Even in the mountains we couldn't hide from the deluge. Heavy rains foiled our plans to explore an unnamed blue line rumored to hold trout up to 20 inches, instead pushing us further down the road on a search for dry ground in a temperate rainforest. Mother nature did give us a few windows, brief as they were, to do some roadside exploring.
By now though our base camp was getting a little soggy. A pervasive odor of wet dog permeated all of our possessions, and with a forecast calling for humidity levels upwards of 90% we knew our state of mustiness was unlikely to change in the mountains. At the doorstep of the Smokies we decided to grab a motel room and air things out for a night. I've learned that on these extended road trips, despite well-intentioned efforts to maintain a sense of order inside the vehicle, you will inevitably reach a point at which the entire interior will have to be gutted and repacked from scratch. This is as much a matter of personal hygiene as it is an attempt to maintain a certain level of sanity.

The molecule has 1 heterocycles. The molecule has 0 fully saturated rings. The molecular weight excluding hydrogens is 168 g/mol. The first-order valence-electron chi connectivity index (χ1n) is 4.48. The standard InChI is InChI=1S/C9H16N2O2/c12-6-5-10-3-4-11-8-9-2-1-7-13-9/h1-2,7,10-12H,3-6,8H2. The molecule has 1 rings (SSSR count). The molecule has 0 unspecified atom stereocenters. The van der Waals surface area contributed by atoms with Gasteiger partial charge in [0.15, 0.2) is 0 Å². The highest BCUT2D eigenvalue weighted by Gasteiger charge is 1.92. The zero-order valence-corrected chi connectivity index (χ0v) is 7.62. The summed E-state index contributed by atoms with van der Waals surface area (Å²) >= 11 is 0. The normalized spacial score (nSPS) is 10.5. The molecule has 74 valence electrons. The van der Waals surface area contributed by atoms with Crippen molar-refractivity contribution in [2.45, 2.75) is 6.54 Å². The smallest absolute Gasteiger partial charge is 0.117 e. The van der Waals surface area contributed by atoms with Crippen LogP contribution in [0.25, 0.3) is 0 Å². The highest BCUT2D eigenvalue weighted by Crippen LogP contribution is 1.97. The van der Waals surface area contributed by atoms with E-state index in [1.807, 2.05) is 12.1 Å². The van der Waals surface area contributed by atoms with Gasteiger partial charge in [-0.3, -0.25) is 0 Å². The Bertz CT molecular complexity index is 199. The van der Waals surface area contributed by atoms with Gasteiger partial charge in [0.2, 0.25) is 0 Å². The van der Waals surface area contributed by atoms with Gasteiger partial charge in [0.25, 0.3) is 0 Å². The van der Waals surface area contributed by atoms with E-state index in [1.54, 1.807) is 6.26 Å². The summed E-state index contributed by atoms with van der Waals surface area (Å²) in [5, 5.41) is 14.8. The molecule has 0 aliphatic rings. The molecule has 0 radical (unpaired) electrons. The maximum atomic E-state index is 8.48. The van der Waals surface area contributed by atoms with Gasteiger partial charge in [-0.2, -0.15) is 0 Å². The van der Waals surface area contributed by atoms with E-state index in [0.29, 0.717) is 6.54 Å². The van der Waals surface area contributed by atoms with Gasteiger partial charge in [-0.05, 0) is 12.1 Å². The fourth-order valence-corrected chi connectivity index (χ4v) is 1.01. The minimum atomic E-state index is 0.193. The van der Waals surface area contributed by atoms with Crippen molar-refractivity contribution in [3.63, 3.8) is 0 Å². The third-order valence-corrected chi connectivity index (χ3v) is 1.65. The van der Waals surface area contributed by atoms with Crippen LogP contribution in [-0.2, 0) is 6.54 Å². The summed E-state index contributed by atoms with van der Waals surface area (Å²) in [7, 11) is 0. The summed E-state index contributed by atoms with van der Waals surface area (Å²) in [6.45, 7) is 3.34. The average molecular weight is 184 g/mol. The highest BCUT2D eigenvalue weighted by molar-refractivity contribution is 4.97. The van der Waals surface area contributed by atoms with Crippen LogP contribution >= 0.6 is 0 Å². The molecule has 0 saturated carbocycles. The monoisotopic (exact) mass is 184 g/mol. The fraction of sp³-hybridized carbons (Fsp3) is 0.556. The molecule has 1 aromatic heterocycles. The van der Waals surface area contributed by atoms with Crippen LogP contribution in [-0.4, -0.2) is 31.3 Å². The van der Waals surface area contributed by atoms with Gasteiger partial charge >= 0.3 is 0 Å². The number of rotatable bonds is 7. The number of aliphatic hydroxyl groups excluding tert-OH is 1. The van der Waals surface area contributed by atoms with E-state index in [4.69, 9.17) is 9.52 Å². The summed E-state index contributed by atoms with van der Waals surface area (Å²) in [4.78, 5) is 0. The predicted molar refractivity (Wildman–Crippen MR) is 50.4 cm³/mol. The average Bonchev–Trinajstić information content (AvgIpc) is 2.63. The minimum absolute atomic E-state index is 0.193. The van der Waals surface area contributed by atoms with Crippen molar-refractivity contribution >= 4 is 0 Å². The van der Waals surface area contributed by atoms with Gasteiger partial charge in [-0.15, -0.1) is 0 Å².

The next morning we rose to a late summer sun fighting through thick haze - the proverbial "smoke" on the smokies. Rechardged and repacked, we headed into the park. We weren't the only ones looking forward to getting back on the water.
Before we could wet a line, we'd have to wade through a cesspool of Made-in-China Americana in the gateway tourist trap of Gatlinburg. Thankfully, once we found ourselves between the stream banks, that scene quickly faded to memory.
As is almost always the case, the further we got from the road, the better the fishing. With dusk settling in and a fish ready to eat behind every boulder, I wondered if perhaps we should return the next morning to test the theory further down the trail. But at the bottom of the mountain there was more exploring to do, and the luxury of returning to the drift boat was too much to resist.